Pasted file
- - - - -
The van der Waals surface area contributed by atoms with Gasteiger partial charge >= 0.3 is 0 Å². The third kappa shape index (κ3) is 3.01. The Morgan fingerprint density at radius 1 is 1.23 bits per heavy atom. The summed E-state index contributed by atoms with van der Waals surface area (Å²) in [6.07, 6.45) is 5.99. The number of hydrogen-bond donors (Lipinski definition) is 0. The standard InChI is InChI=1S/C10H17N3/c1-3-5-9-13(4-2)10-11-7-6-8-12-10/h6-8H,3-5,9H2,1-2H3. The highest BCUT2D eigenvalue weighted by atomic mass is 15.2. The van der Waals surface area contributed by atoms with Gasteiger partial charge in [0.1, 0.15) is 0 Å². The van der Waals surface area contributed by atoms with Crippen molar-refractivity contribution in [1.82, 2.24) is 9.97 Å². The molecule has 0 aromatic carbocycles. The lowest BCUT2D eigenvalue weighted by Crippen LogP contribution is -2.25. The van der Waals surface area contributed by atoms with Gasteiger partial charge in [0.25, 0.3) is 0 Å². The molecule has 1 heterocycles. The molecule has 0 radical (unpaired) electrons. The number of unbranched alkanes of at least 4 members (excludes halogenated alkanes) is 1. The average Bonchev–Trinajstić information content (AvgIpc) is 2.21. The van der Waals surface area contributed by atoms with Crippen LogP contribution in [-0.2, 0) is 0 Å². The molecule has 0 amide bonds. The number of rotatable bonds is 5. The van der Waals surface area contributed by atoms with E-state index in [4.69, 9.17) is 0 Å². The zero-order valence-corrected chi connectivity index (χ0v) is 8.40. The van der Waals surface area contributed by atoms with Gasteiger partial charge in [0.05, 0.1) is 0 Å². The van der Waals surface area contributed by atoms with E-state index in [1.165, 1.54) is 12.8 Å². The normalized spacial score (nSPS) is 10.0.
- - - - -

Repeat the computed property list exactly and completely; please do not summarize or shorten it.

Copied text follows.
The van der Waals surface area contributed by atoms with Gasteiger partial charge >= 0.3 is 0 Å². The third kappa shape index (κ3) is 3.01. The Morgan fingerprint density at radius 1 is 1.23 bits per heavy atom. The summed E-state index contributed by atoms with van der Waals surface area (Å²) in [6.07, 6.45) is 5.99. The number of hydrogen-bond donors (Lipinski definition) is 0. The standard InChI is InChI=1S/C10H17N3/c1-3-5-9-13(4-2)10-11-7-6-8-12-10/h6-8H,3-5,9H2,1-2H3. The highest BCUT2D eigenvalue weighted by atomic mass is 15.2. The van der Waals surface area contributed by atoms with Gasteiger partial charge in [0.1, 0.15) is 0 Å². The van der Waals surface area contributed by atoms with Crippen molar-refractivity contribution in [1.82, 2.24) is 9.97 Å². The molecule has 0 aromatic carbocycles. The lowest BCUT2D eigenvalue weighted by Crippen LogP contribution is -2.25. The van der Waals surface area contributed by atoms with Gasteiger partial charge in [0.25, 0.3) is 0 Å². The molecule has 1 heterocycles. The molecule has 0 radical (unpaired) electrons. The number of unbranched alkanes of at least 4 members (excludes halogenated alkanes) is 1. The average Bonchev–Trinajstić information content (AvgIpc) is 2.21. The van der Waals surface area contributed by atoms with Crippen LogP contribution in [-0.2, 0) is 0 Å². The molecule has 0 amide bonds. The number of rotatable bonds is 5. The van der Waals surface area contributed by atoms with E-state index in [4.69, 9.17) is 0 Å². The zero-order valence-corrected chi connectivity index (χ0v) is 8.40. The van der Waals surface area contributed by atoms with Gasteiger partial charge in [0.05, 0.1) is 0 Å². The van der Waals surface area contributed by atoms with E-state index in [1.165, 1.54) is 12.8 Å². The normalized spacial score (nSPS) is 10.0.